Normally nourished elderly found to have low muscle mass

by | November 6, 2019

Findings from a two-part study by co-investigators and study teams of Abbott, Changi General Hospital and SingHealth Polyclinics, show that females have higher prevalence.


The first of a two-part study found that one in five elderly Singaporeans, who were normally nourished and were dwelling in the community, will be at risk of sarcopenia or low muscle strength.

The SHIELD (Strengthening Health In Elderly Through Nutrition) study, which was started in 2017 and is being funded by the Singapore Economic Development Board, Changi General Hospital (CGH) and Abbott, looked at the effects of nutritional management in more than 400 community-dwelling elderly 65 years of age and over and found from Phase One of the study that there was a higher prevalence of low muscle mass in females (24.9 percent) than in males (15.5 percent)

Adjunct Assistant Professor Samuel Chew, senior consultant, Department of Geriatric Medicine, CGH and one of the authors of the study explained why that is so: “Scientifically, women have a smaller body stature by nature and intrinsically have a lower muscle mass compared to men. As we grow older, even if the rate of loss is the same (more if intentionally limiting caloric and protein intake), women already start with a lower muscle mass which means they would continue to have less muscle mass than their male counterparts. In addition, women have a longer life expectancy than men, and will continue to experience sustained muscle loss as they continue to live, especially if no interventions are taken to address this loss.

“In addition, there is a general perception that women tend to be more concerned with health and keeping a healthy body weight. However, as we grow older, there is a risk of overdoing it by excessively limiting both caloric and protein intake to the extremes,” he added.

The findings also showed that every one-year increase in age over the age of 65 was associated with 13-percent higher odds of having low muscle mass, and that even adults with normal nutritional status were at risk. It also found that 52 percent of participants had a Vitamin D insufficiency. Dr. Low Yen Ling, director of Nutrition, Research and Development, Abbott, Asia-Pacific, said: “Vitamin D is one of many nutrients our bodies need to stay healthy. Our bodies require Vitamin D to promote strong muscles, healthy bones, absorb calcium, and many other important body functions. We can get Vitamin D through sunlight exposure and through dietary sources.”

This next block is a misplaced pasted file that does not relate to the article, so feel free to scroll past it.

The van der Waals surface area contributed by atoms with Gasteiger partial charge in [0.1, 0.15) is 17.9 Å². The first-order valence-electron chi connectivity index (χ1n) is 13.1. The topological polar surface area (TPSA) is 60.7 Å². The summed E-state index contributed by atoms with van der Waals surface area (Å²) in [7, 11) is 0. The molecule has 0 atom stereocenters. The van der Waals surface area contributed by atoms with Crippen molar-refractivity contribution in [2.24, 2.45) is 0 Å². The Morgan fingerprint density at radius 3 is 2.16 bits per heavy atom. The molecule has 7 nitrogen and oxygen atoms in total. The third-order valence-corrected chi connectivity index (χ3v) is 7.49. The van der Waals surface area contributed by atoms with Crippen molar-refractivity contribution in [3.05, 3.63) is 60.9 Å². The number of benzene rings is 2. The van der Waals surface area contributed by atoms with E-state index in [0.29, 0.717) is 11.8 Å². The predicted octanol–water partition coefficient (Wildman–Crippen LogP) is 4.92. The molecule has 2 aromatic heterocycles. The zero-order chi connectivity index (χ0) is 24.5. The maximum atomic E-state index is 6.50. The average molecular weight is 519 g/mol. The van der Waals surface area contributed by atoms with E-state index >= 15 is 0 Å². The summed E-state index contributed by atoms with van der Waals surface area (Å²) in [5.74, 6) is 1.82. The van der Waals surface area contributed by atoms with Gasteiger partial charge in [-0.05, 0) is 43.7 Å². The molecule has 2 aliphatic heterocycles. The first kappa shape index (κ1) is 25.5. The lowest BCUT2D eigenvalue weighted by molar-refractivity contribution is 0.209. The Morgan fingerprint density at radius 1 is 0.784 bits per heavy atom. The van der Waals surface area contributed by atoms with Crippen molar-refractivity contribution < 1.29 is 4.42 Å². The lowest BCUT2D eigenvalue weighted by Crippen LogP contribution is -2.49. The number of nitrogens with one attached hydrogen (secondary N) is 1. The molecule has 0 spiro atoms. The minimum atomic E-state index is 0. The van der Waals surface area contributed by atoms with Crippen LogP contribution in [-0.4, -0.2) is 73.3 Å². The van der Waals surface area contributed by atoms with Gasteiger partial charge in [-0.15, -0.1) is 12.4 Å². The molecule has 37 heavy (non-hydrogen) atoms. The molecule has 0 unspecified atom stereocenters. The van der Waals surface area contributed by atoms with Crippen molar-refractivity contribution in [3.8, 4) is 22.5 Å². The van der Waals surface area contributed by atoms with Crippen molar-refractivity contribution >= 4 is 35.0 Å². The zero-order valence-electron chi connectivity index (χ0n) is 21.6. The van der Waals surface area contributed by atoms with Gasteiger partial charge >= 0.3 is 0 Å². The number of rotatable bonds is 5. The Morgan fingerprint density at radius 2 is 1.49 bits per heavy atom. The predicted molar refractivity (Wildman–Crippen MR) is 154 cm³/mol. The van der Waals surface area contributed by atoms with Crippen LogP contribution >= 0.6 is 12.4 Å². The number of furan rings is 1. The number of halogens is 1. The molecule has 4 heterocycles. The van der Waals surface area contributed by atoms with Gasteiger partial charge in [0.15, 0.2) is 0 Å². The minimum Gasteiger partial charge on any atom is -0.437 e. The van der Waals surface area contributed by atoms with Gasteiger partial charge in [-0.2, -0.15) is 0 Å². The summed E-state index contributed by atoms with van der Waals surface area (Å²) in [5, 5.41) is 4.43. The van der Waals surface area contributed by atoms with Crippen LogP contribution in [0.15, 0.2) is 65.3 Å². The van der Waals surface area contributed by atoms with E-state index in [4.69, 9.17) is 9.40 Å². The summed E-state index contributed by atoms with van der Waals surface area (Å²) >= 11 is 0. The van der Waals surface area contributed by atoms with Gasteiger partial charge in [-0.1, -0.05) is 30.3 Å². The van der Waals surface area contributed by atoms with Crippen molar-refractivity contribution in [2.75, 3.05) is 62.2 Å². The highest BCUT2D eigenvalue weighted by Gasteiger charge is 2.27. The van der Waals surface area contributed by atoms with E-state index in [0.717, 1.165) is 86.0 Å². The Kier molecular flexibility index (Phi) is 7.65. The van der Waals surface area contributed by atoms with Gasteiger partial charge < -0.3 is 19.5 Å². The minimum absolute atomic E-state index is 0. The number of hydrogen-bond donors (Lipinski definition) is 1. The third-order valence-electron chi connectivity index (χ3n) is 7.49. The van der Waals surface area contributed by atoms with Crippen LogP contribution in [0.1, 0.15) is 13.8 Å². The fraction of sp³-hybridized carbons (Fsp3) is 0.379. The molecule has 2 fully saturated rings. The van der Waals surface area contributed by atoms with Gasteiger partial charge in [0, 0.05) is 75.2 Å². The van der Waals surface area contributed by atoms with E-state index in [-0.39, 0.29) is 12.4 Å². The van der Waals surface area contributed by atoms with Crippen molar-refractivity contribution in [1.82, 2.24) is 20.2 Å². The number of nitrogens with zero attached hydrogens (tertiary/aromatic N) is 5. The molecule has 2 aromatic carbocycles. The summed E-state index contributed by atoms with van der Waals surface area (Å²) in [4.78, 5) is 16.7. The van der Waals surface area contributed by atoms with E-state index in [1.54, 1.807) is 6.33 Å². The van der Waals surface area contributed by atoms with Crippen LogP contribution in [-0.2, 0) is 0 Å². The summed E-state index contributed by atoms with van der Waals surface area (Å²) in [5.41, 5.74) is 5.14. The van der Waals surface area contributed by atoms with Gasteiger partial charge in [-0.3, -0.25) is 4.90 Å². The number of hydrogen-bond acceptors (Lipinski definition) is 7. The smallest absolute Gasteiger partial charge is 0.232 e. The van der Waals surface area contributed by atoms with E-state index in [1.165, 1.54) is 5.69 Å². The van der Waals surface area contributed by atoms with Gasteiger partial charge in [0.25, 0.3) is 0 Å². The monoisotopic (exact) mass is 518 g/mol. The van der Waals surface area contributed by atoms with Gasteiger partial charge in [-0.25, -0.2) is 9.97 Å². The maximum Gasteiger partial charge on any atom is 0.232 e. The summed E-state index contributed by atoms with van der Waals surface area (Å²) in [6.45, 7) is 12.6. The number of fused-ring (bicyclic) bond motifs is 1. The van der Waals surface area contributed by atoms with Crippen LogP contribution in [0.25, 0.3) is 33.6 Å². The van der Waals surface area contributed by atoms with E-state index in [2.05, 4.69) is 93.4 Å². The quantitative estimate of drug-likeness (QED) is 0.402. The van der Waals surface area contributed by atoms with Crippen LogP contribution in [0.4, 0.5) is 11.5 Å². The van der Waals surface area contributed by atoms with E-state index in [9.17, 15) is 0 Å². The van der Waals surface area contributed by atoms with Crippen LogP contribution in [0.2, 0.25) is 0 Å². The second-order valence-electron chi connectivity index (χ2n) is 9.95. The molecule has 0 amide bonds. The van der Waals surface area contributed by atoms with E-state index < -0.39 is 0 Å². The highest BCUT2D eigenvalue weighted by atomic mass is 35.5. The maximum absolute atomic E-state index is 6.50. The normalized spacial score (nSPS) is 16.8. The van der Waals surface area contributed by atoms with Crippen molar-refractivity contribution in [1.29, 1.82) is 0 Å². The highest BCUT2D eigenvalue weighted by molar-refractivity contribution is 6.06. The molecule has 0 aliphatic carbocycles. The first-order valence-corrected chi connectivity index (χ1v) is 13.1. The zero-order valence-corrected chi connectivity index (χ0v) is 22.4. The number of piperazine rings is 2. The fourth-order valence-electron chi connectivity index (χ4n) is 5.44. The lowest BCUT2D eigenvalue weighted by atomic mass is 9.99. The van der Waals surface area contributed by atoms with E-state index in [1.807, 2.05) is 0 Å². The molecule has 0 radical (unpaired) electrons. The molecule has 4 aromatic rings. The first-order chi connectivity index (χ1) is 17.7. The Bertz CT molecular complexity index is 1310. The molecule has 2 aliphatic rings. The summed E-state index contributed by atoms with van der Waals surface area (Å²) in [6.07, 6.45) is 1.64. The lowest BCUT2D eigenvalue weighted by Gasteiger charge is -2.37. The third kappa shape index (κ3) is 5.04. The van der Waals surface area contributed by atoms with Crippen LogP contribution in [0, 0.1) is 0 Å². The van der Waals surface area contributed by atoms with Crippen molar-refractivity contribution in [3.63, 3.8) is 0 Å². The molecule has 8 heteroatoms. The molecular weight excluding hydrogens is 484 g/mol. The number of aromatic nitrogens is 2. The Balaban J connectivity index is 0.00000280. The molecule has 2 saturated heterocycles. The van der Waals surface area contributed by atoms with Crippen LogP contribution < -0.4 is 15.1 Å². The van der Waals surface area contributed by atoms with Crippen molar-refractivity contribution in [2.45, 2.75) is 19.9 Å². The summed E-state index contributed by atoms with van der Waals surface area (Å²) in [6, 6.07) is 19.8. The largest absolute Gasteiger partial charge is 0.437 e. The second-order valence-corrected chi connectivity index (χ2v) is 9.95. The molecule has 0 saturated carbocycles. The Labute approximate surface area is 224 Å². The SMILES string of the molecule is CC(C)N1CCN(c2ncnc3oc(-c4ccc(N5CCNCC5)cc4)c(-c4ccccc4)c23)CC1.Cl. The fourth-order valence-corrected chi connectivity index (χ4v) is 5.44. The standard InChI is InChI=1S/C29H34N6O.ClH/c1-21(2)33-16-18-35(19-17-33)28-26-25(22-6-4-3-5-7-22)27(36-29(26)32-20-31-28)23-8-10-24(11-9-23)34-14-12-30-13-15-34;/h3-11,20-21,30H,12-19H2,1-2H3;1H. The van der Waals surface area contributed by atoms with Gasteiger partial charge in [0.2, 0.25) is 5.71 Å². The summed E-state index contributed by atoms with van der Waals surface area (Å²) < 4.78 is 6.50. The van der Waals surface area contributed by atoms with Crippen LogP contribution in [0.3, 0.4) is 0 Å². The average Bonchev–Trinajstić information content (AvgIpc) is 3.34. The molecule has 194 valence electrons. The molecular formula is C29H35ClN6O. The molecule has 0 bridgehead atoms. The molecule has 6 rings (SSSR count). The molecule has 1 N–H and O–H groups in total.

She continued: “Vitamin D can be produced in our body during exposure to sunlight. Elderly is encouraged to do regular outdoor physical activity and let the sun shine on the arms and legs for around five to 30 minutes at least twice a week. In terms of dietary sources, foods high in Vitamin D include eggs, liver, oily fish like salmon, sardine and mackerel, and fortified dairy products. In some cases, taking a supplement may also be helpful.”

Panel discussion on the study findings, from left to right: Dr Low Yen Ling from Abbott; Adjunct Asst Prof Samuel Chew from CGH; Adjunct Assoc Prof Tan Ngiap Chuan from SingHealth Polyclinics; and Magdalin Cheong from CGH.

Muscle mass is particularly an important indicator of health in the elderly. Low muscle mass is associated with adverse health outcomes and slower recovery in older people. Added Adjunct Assistant Professor Chew: “Most other studies have suggested that muscle mass loss is limited to those who are malnourished. However, the findings of our study show the prevalence of low muscle mass in normally nourished elderly individuals is significant as well.”

The SHIELD study will support community programmes by CGH for its patients so they can keep well, age well and get well beyond hospital to home. According to CGH, the majority of the awareness efforts for maintaining muscle mass health in the community will be spearheaded by the SingHealth Polyclinics (SHP) and supported by CGH for more serious and complicated cases in terms of more detailed investigations, review and management. It added that individuals can ask their doctors to perform simple tests to determine their muscle health such as the Malnutrition Universal Screening Tool (MUST) and the Bioelectrical Impedance Analysis (BIA).

The doctors then can encourage individuals to adopt a lifestyle that includes physical activity (such as exercises that build core strength and weight-bearing exercises) and the right diet, including optimal levels of protein. Added Adjunct Assistant Professor Chew: “It is well-documented in previous studies that resistance exercise training and a high protein, well-balanced diet can prevent and even reverse sarcopenia in older persons, if detected early enough.”


(** PHOTO CREDIT: Unsplash (senior) and CGH (panel discussion))




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